Scientists grounded in faith need to face bio-ethical questions

Chancey Thompson (left) talks with science students at Wayland Baptist University. Thompson, a Wayland graduate, works as a technical specialist at the Mayo Clinic in Rochester, Minn. (PHOTO/ Wayland Baptist University)

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PLAINVIEW—As medical capabilities continue to expand, scientists grounded in faith need to enter the field to deal with tough bio-ethical questions, a technical specialist at the Mayo Clinic told science students at Wayland Baptist University.

“A lot of bio-ethical questions can be solved by looking into God’s character,” Chancey Thompson, a 2006 Wayland graduate, said during the School of Mathematics and Sciences’ homecoming lecture series.

wayland thompson talk400Wayland Baptist University senior science student Trevor Burrow (left) visits with Chancey Thompson, a Wayland graduate and technical specialist with the Mayo Clinic. (PHOTO/ Wayland Baptist University)Thompson challenged students to consider the kinds of issues biomedical researchers and practitioners face. He asked them to suppose they could play God and had the ability to predispose the physical characteristics of an unborn baby whose parents were deaf and who wanted their baby to be born deaf.

“Would that be ethical?” he asked.

While the class reached a consensus that action would be unethical, he raised another question:

“Is organ donation ethical?” To provoke discussion, he asked if organ donation might also be considered “playing God” by postponing an individual’s inevitable death.

Real-life issues

Bio-ethicists wrestle with those kinds of real-life issues regularly, Thompson explained.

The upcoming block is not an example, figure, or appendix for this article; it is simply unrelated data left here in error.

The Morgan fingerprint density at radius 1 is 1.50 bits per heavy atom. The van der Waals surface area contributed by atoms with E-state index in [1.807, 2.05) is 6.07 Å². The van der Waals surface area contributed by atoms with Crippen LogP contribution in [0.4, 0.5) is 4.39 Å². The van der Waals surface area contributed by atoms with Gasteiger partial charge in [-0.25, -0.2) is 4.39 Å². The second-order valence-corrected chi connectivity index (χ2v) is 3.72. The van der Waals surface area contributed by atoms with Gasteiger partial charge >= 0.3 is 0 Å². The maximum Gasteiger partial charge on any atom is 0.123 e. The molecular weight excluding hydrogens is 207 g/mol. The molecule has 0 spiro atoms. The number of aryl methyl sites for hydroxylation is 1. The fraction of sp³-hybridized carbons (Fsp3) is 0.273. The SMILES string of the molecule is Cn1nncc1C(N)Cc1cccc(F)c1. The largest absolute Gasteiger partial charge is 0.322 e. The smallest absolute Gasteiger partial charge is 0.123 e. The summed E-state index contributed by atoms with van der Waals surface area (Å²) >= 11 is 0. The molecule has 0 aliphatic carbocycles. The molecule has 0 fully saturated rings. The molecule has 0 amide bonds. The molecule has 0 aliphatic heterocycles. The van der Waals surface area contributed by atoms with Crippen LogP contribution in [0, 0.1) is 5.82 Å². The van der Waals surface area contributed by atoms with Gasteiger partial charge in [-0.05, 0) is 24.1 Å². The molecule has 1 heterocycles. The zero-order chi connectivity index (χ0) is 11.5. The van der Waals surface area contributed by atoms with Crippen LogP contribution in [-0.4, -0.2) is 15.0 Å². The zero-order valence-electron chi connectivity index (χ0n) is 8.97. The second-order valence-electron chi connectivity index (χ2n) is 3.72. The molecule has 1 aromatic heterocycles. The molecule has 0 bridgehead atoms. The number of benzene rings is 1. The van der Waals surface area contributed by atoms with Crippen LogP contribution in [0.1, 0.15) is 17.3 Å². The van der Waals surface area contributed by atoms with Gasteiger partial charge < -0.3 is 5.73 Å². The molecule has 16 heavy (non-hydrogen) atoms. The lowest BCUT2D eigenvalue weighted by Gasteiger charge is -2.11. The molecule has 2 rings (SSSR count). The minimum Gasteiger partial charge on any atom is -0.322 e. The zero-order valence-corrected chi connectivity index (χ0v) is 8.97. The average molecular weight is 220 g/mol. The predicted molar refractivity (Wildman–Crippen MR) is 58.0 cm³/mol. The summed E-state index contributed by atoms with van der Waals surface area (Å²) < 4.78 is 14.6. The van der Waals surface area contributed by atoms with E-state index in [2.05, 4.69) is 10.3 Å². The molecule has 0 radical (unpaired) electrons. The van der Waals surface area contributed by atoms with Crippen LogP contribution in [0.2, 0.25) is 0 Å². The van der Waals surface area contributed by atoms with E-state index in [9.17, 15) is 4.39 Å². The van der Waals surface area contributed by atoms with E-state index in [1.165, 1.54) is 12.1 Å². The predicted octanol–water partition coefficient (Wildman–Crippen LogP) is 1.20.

The genetic counseling field, in particular, needs scientific specialists grounded in faith-based principles to help patients and doctors understand the implications of the treatments that are possible now and that will become available in the future.

Thompson acknowledged he had no idea what he wanted to do once he arrived as a student at Wayland, but he soon found joy and fulfillment in scientific study. He learned his interest in science and his faith could complement each other.

“To me, it made the most sense to study God’s design, because it is everywhere,” he said.

Thompson noted his professors at Wayland prepared him to compete with students from other universities both in graduate classrooms and in the workplace, not only by giving him knowledge and training, but also helping him develop critical thinking skills.

‘Solid preparation’

Wayland also provided solid preparation to become Christian witnesses in a secular environment, Marianne Thompson added. As she pursued her degree in interdisciplinary studies at Wayland, she dreamed of serving as a missionary.

When she and her husband moved to Rochester, Minn., a city dominated by what she referred to as “Mother Mayo,” she realized her wish had come true.

As Chancey Thompson works professionally with other scientists and medical specialists, he has the opportunity to bring a Christian perspective to the workplace. As Marianne Thompson works and lives in a city where evangelical Christians are in the minority, she has the opportunity to present a positive Christian witness.

“We feel like in some ways we are on a mission field,” she said.

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